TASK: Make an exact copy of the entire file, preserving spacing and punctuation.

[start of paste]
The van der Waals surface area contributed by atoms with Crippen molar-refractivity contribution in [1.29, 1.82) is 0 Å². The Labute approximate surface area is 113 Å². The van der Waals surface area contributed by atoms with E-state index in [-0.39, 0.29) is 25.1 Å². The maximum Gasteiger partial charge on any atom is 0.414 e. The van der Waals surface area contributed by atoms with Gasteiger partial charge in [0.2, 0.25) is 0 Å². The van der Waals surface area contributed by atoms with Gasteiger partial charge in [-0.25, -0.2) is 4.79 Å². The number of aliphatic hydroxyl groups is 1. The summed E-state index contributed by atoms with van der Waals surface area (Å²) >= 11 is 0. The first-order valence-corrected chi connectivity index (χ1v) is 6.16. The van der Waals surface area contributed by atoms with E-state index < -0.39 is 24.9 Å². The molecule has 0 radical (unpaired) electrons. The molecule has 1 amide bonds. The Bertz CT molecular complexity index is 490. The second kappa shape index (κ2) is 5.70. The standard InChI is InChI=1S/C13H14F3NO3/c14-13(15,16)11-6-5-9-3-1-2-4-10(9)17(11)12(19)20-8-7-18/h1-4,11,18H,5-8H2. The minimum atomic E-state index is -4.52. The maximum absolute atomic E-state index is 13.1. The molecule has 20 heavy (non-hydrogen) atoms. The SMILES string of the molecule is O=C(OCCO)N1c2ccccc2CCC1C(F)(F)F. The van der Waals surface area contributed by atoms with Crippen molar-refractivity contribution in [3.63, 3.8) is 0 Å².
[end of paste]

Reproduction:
The van der Waals surface area contributed by atoms with Crippen molar-refractivity contribution in [1.29, 1.82) is 0 Å². The Labute approximate surface area is 113 Å². The van der Waals surface area contributed by atoms with E-state index in [-0.39, 0.29) is 25.1 Å². The maximum Gasteiger partial charge on any atom is 0.414 e. The van der Waals surface area contributed by atoms with Gasteiger partial charge in [0.2, 0.25) is 0 Å². The van der Waals surface area contributed by atoms with Gasteiger partial charge in [-0.25, -0.2) is 4.79 Å². The number of aliphatic hydroxyl groups is 1. The summed E-state index contributed by atoms with van der Waals surface area (Å²) >= 11 is 0. The first-order valence-corrected chi connectivity index (χ1v) is 6.16. The van der Waals surface area contributed by atoms with E-state index < -0.39 is 24.9 Å². The molecule has 0 radical (unpaired) electrons. The molecule has 1 amide bonds. The Bertz CT molecular complexity index is 490. The second kappa shape index (κ2) is 5.70. The standard InChI is InChI=1S/C13H14F3NO3/c14-13(15,16)11-6-5-9-3-1-2-4-10(9)17(11)12(19)20-8-7-18/h1-4,11,18H,5-8H2. The minimum atomic E-state index is -4.52. The maximum absolute atomic E-state index is 13.1. The molecule has 20 heavy (non-hydrogen) atoms. The SMILES string of the molecule is O=C(OCCO)N1c2ccccc2CCC1C(F)(F)F. The van der Waals surface area contributed by atoms with Crippen molar-refractivity contribution in [3.63, 3.8) is 0 Å².